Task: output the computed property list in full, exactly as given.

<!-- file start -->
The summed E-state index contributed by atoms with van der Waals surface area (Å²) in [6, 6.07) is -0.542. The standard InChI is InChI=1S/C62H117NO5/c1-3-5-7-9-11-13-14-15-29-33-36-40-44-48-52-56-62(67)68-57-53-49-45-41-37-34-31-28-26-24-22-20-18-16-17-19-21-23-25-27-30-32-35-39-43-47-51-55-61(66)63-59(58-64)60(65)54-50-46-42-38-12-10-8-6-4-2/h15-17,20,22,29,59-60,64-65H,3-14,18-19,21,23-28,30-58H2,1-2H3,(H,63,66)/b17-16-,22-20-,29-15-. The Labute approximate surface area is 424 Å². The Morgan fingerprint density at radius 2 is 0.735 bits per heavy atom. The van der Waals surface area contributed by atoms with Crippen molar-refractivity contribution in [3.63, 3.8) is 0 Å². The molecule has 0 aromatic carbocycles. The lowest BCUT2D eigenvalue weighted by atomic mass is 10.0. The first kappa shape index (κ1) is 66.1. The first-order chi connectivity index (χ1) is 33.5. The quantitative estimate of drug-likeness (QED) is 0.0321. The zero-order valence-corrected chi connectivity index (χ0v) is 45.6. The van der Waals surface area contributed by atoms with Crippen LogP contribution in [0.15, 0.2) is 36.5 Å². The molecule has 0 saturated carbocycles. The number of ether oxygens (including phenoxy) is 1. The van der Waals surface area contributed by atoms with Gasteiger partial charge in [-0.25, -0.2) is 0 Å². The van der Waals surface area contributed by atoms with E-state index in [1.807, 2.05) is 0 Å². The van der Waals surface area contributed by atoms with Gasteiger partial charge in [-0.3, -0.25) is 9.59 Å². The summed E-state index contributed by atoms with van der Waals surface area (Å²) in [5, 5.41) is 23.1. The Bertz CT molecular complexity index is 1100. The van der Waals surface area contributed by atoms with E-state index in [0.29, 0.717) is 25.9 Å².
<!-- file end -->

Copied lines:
The summed E-state index contributed by atoms with van der Waals surface area (Å²) in [6, 6.07) is -0.542. The standard InChI is InChI=1S/C62H117NO5/c1-3-5-7-9-11-13-14-15-29-33-36-40-44-48-52-56-62(67)68-57-53-49-45-41-37-34-31-28-26-24-22-20-18-16-17-19-21-23-25-27-30-32-35-39-43-47-51-55-61(66)63-59(58-64)60(65)54-50-46-42-38-12-10-8-6-4-2/h15-17,20,22,29,59-60,64-65H,3-14,18-19,21,23-28,30-58H2,1-2H3,(H,63,66)/b17-16-,22-20-,29-15-. The Labute approximate surface area is 424 Å². The Morgan fingerprint density at radius 2 is 0.735 bits per heavy atom. The van der Waals surface area contributed by atoms with Crippen molar-refractivity contribution in [3.63, 3.8) is 0 Å². The molecule has 0 aromatic carbocycles. The lowest BCUT2D eigenvalue weighted by atomic mass is 10.0. The first kappa shape index (κ1) is 66.1. The first-order chi connectivity index (χ1) is 33.5. The quantitative estimate of drug-likeness (QED) is 0.0321. The zero-order valence-corrected chi connectivity index (χ0v) is 45.6. The van der Waals surface area contributed by atoms with Crippen LogP contribution in [0.15, 0.2) is 36.5 Å². The molecule has 0 saturated carbocycles. The number of ether oxygens (including phenoxy) is 1. The van der Waals surface area contributed by atoms with Gasteiger partial charge in [-0.25, -0.2) is 0 Å². The van der Waals surface area contributed by atoms with E-state index in [1.807, 2.05) is 0 Å². The van der Waals surface area contributed by atoms with Gasteiger partial charge in [-0.3, -0.25) is 9.59 Å². The summed E-state index contributed by atoms with van der Waals surface area (Å²) in [5, 5.41) is 23.1. The Bertz CT molecular complexity index is 1100. The van der Waals surface area contributed by atoms with E-state index in [0.29, 0.717) is 25.9 Å².